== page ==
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Preserving Rwandan Culture and Values in Modern Age

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Kabiligi Clement

on 8 November 2013

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Transcript of Preserving Rwandan Culture and Values in Modern Age

Preserving Rwandan Culture and Values in Modern Age
By Theoneste Niyonzima, Clement Kabiligi & Diyana Gitera
How do we define culture and values?
A few definitions of culture by sociologists :

“A culture is an ensemble of learned behaviors and results of behavior which are shared and transmitted by members of a particular society”. Linton, R. (1945)
“The essence of a culture (…) is the values, symbols, interpretations and perspectives that distinguish one people from another in modernized societies. It is not material objects and other tangible aspects of human societies. People within a culture usually interpret the meaning of symbols and behaviors (…) in similar ways”. Banks, J.A., Banks, & McGee, C. A. (1989)

How do we define culture and values?
Values have been defined as:

“The principles and fundamental convictions which act as general guide to behavior; the standards by which particular actions are judged to be good or desirable.” J. Halstead, J & M Taylor, Cambridge Journal of Education, 2000.

For example, in South Africa: ‘Ubuntu’ is an ancient African worldview based on the primary values of intense humanness, caring, sharing, respect, compassion and associated values, ensuring a happy and qualitative human community life in the spirit of family. Broodryk, 2002:56
In Rwanda, how are these values and culture preserved?
Educational initiatives to preserve history & knowledge

Institute of National Museums of Rwanda (1989)
All 6 institutions – mostly created after 2004 – show Rwandan cultural or natural richness & provide museums and sites around the country with a platform for education on national heritage.
Kigali Genocide Memorial Centre (2004)
It is a permanent memorial to the country’s genocide victims. It also offers programs for schoolchildren to come and learn about, and from the history of the genocide.
Rwanda Academy of Language & Culture (2010)
Its main responsibility is to safeguard & promote Rwandan language and culture within the country.

It was created in response to the wish of many Rwandans to have a public institution, specifically in charge of language, culture and history of Rwanda.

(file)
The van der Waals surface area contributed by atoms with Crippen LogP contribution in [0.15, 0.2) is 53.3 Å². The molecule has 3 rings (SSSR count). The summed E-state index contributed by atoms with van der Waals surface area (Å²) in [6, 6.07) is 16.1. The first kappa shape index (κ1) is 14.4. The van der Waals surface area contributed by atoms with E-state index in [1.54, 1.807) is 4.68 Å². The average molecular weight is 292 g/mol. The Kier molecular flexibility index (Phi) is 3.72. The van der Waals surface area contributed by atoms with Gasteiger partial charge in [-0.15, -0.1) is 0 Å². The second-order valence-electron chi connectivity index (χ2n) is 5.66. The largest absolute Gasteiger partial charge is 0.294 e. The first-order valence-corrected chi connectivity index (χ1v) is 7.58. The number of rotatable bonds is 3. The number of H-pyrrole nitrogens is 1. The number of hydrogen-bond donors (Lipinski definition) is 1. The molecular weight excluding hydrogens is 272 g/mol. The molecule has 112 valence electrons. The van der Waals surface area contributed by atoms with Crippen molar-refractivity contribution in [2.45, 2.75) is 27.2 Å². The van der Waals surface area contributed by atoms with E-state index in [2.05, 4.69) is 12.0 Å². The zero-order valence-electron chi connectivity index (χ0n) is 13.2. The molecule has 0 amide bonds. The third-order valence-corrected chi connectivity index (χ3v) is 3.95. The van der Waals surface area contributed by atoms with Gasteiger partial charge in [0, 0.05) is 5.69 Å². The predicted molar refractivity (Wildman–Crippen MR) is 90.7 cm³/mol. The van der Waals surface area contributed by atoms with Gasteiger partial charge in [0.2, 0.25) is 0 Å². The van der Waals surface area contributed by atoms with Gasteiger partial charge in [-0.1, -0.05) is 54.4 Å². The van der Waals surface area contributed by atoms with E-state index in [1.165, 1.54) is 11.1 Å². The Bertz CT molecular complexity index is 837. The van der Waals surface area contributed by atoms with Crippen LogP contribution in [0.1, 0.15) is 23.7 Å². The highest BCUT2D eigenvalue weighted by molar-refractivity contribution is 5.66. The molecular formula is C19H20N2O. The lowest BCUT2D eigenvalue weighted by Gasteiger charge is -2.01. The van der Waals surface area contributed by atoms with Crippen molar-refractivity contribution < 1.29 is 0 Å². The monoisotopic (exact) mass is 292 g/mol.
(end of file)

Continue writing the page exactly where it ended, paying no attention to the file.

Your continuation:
Political initiatives which promote culture through homegrown solutions
Itorero – in the tradition it was a Rwandan school to spread messages on national culture in areas: language, patriotism, relations, sports, dancing and songs, defense of the nation. It promoted an understanding & attachment to the culture.
Today it is a civic education program with same goals organized at the district & national level
Gacaca (2001) 2005?– traditional courts used for trying genocide suspects and undertaking a reconciliation journey. Dealt with hundreds of thousands of cases
Girinka (2006) – One cow per poor family.
To support vulnerable families economically by offering cows & also a symbolic act: cows represent wealth, love and unity since ancient times in Rwanda (story of King Gihanga who was healed by milk in12th century)
Imihigo (2006) – It is a cultural practice in the tradition where individuals set goals to be achieved within a timeframe despite challenges.
Today, these performance contracts are implemented by local governments & involve communities to achieve Vision 2020 through set targets and accountability
Umuganda (2006) – mandatory community service.
It promotes socio-economic development of the community through e.g. construction of shelters, repair of basic infrastructure etc.
Expresses people’s participation in rebuilding of the nation & contributes to social cohesion among Rwandans
Ubudehe (2001) – Loans offered to vulnerable groups for an income-generating project. From a traditional practice where communities joined to sow on one household’s piece of land and share that harvest. It was meant to help families with few members to effectively work their land
Umushyikirano (2002) – National dialogue with leaders and the Rwandan society.
Annual event chaired by the President and a platform for citizens to exchange views and ask questions to the leadership
Social & arts initiatives
Rwanda National Ballet ‘Urukerereza’ (1974)
A cultural troupe that gathers artists from different districts and regions of Rwanda for the purpose of promoting, conserving and preserving the Rwandan culture through songs, dances, drama, etc
Conclusion
Since mid-1990s, the Rwandan society has initiated number of programs at the political, social and education level inspired from local traditions & values
These programs aim to create homegrown solutions for modern day problems while promoting and preserving the Rwandan culture
Although most initiatives are undergoing assessment by the Rwandan Governance Board in terms of public adhesion, those evaluated showed strong public support (Girinka)
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